“Passive funds tend to attract more inflows after the underlying indexes have performed well, so they’re driven by momentum rather than by analysis of company valuations and fundamentals,” according to a recent article in Barron’s.
The article quotes Mike O’Rourke, chief market strategist at Jones Trading, who argues that passive strategies “have a place in the market, but the problem is if they become the market” and when investors believe across-the-board that it’s okay to sacrifice due diligence and “outsource their decision-making process to the Standard & Poor’s index committee.”
Index funds have been a “no-brainer,” the article says, given the gradual rise in the S&P 500 since 2009 (compounded annual return of 15%) and active managers have become “less active over time,” says Martijn Cremers, a professor at the University of Notre Dame. He argues that, in the late 1980s, about half the assets in the active universe were in funds shown to be highly differentiated from indexes. By 2015, however, the level had shrunk to 24%.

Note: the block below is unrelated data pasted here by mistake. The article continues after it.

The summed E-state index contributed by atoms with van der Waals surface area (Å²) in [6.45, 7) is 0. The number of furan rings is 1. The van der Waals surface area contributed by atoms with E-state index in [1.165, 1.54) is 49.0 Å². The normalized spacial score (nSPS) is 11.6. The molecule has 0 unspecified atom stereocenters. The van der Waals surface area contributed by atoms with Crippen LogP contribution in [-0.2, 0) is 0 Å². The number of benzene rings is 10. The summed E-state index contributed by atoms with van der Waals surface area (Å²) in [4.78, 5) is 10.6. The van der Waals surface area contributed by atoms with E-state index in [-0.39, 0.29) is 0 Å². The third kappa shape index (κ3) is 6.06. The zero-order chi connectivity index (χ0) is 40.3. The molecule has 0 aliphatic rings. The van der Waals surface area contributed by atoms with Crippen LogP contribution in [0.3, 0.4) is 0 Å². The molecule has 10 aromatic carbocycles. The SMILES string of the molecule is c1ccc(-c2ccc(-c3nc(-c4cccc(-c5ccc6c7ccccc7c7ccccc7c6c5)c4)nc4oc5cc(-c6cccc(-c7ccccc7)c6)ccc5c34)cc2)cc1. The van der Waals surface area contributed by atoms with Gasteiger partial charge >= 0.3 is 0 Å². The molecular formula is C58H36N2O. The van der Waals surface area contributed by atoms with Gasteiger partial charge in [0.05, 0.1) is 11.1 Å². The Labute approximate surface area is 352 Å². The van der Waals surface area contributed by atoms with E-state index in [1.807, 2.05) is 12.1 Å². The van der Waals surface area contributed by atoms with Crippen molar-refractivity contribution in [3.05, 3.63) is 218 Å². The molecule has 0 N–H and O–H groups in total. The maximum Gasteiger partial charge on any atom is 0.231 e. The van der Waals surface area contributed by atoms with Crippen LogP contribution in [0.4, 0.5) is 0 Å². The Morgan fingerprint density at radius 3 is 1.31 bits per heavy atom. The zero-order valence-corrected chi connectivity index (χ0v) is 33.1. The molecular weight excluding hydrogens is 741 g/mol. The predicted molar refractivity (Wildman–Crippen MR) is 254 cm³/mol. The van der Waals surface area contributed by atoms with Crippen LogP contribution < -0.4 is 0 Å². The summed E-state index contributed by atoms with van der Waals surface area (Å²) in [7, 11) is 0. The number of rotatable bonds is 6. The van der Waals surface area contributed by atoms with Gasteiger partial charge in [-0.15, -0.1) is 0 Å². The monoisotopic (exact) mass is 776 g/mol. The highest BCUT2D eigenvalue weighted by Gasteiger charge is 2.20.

This, coupled with the immediate availability of market news, has eaten into the edge once enjoyed by active managers. That said, the article raises the question as to whether the market may be on the cusp of a correction—a time when active managers can shine.
“Markets, like life itself, are a series of ups and downs, and all one can do is maximize the ascent and control the damage on the way down. Autopilot works fine when you’re climbing to cruising altitude, but you might want a skilled pilot when the descent starts.”